I was prompted to write this post, and I started drafting it there and then, when crocheting to deadline whilst watching the Wimbledon final. The pain got worse and worse as I neared the end of the match and eventually I had to concede (thankfully Murray had other ideas). 

Up until writing this post my wrists have generally been alright. I know when I have overdone it and I know when to stop. I also know that if I  have a deadline I can push it if I take regular breaks and know that if I have a couple of days off from crocheting (and knitting) afterwards I will recover.

At the moment though I am in a state of flux. My right wrist has been hurting on and off for days. It's not as bad as the first time the RSI struck as its not preventing me from carrying out day to day activities, but still pretty noticeable and a little worrying.  I'm desperate to avoid a rerun of before so I haven't picked up a crochet hook for just over a week, and as I haven't seen any improvement (though it is certainly not any worse), I'm going to give it a rest until after this weekend and see how it goes.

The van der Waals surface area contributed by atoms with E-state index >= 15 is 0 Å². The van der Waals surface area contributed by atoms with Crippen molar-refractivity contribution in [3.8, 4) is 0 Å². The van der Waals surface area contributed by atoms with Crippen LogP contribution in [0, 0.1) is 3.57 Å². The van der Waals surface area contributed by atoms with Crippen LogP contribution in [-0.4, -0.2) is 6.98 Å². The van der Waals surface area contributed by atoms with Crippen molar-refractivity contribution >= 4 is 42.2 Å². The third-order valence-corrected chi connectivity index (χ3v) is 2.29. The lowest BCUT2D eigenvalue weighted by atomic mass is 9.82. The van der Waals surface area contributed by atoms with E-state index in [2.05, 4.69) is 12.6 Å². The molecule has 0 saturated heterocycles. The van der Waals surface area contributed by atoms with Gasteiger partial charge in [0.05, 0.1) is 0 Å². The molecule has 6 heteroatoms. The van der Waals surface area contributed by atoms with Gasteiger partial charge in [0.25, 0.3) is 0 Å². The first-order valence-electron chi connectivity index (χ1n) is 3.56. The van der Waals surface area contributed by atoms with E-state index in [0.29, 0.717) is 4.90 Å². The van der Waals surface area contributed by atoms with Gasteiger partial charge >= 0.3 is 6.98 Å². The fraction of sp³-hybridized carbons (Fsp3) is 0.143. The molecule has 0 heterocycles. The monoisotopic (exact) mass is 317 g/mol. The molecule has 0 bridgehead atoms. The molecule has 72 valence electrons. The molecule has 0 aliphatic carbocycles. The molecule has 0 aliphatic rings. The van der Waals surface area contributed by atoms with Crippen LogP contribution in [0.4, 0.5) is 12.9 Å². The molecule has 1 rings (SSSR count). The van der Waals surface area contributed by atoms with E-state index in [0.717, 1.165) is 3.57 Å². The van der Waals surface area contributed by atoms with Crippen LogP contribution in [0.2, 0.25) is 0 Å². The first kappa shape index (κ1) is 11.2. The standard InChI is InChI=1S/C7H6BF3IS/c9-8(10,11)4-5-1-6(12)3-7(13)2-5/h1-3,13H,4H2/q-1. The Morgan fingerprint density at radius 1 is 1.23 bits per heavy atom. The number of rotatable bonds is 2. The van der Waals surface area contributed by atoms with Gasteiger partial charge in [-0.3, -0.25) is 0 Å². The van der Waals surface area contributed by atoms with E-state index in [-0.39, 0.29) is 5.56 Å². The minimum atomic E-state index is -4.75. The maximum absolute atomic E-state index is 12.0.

I've put together a little list of things that I have learned from experiencing RSI, some of which
may resonate with fellow suffers, others which may be personal to me. I'm not trying to make sweeping generalisations and everyone is different (such as those lucky crocheters who never have this problem!). Most importantly if you suspect you have RSI go and see your GP. 

• Since embarking on my 9-5 I've had less time for crochet, and I think that has helped
considerably. If I were still working evenings and on my own during the day I think I would be crawling the walls. 

• I went a significant time (maybe a year or so) crocheting with a wrist brace. I no longer do this as it actually became more uncomfortable using the brace, probably because I always felt it was cutting my circulation off. It definitely helped me during recovery though. I used an Elastoplast one from Boots and it did the job perfectly.